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Branding: is it relevant in an internet driven, price focused world?

It’s a bit of a cliché to say that things in business have changed a bit over the last few years.

Things have changed, utterly, monumentally, unrecognisably. The world we live in now could not be more different than the world of 10 years ago. Even 5 years ago.

Consumers now have perfect access to all pricing, specifications, reviews and ratings of your product. They know far more about it than you do. They can be standing in your shop and within seconds have all the other places they can buy your product for less with a better guarantee.

They have much less time to spare for marketing.

Oh, and they talk about you. In public. Where everyone else can see them. Every little mishap or glitch in your system, they bombard you with complaints.

And on top of all that, you now have hundreds of competitors from all over the world, doing exactly what you do. They copy you and undercut you on price.

Many sales principles have changed in the face of this. They’ve had to.

The process of buying something is now so transparent, so spontaneous, so instantaneous and so scrutinised. People trust you less than ever, they have less time, and less patience.

But there’s also an awful lot of good news.

People have more money than ever before.

It’s never been easier to setup a company, start trading and spread your message.

Corporations are more accountable and more transparent than they have ever been.

People are arguably more loyal, because they don’t have time to research options and change brands every time they want to re-order.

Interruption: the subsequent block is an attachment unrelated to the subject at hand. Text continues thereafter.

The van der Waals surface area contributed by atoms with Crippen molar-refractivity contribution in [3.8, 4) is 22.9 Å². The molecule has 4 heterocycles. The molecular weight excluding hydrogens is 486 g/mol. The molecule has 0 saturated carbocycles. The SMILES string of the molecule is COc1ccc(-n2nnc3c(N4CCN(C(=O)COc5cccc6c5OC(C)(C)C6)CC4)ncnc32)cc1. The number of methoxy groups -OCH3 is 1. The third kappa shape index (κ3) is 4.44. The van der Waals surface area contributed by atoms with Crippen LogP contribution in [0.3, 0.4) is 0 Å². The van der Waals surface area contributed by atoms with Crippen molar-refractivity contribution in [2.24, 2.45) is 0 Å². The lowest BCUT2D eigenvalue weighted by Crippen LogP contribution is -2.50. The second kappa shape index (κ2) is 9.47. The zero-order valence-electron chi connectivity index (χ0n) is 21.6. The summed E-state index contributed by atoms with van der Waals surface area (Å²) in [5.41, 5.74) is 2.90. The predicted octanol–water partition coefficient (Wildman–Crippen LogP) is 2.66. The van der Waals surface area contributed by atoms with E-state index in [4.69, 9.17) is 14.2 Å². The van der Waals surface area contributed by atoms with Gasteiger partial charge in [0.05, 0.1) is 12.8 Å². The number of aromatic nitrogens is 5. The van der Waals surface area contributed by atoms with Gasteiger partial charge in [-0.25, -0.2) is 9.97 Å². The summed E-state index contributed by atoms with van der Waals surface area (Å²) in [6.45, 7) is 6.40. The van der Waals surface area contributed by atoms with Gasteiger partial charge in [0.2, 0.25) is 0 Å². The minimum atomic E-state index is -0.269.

And we ourselves have got an awful lot better at selling and marketing.

One thing hasn’t changed. And that is the power of a brand.

Back in the ‘80s and ‘90s, we could differentiate ourselves relatively easily from our competition. Because information was so much less available, customers’ imperfect knowledge of the market meant that we could claim that we were different even if we weren’t.

Nowadays, not only can we not hide, but even if we do come up with a unique feature or service, competitors copy it.

The only real competitive advantage left to us now is that of the brand.

And the good news is that a powerful brand is the most powerful, profitable and growth-driving asset that a business can have.

A brand is what people say about you. It’s the deep-down gut feeling they have about you, and the emotions they experience when they are reminded of you.

It’s fundamentally the personality of your company, or the personality of its driving influence. It’s how you behave and how you think.

And it’s the most powerful and valuable thing your company owns.

People can copy what we do, but they can’t copy who we are.

A brand with an appealing, unique, underlying belief, and an authentic way of communicating it, will by default attract buyers and create loyalty.

If Coca-Cola lost all of its tangible assets overnight – property, stock, manufacturing equipment etc. – it would still be a successful company.

If all its consumers had memory loss and forgot what Coca-Cola was, the company would die very quickly.

Coca-Cola goes dead against the current consumer trends: it’s relatively tasteless, mass-produced, sugary and acidic.  There’s an urban myth that police use it to clean blood off the streets after a shootout.  And it’s marked up with a ridiculous profit margin.

But it’s one of the widest-consumed soft drinks in the world and one of the best known brands globally. They turn over billions every year.

It’s because of the power of a brand.

So this is a valuable lesson in today’s mad world of the digital era. You don’t have to be unique. You don’t need talent. You don’t need to price match, or be the cheapest in your category. And you don’t even need to have a product or service that’s particularly good.

You just have to have a bit of personality and a bit of authenticity and let that go. And your brand will fly.


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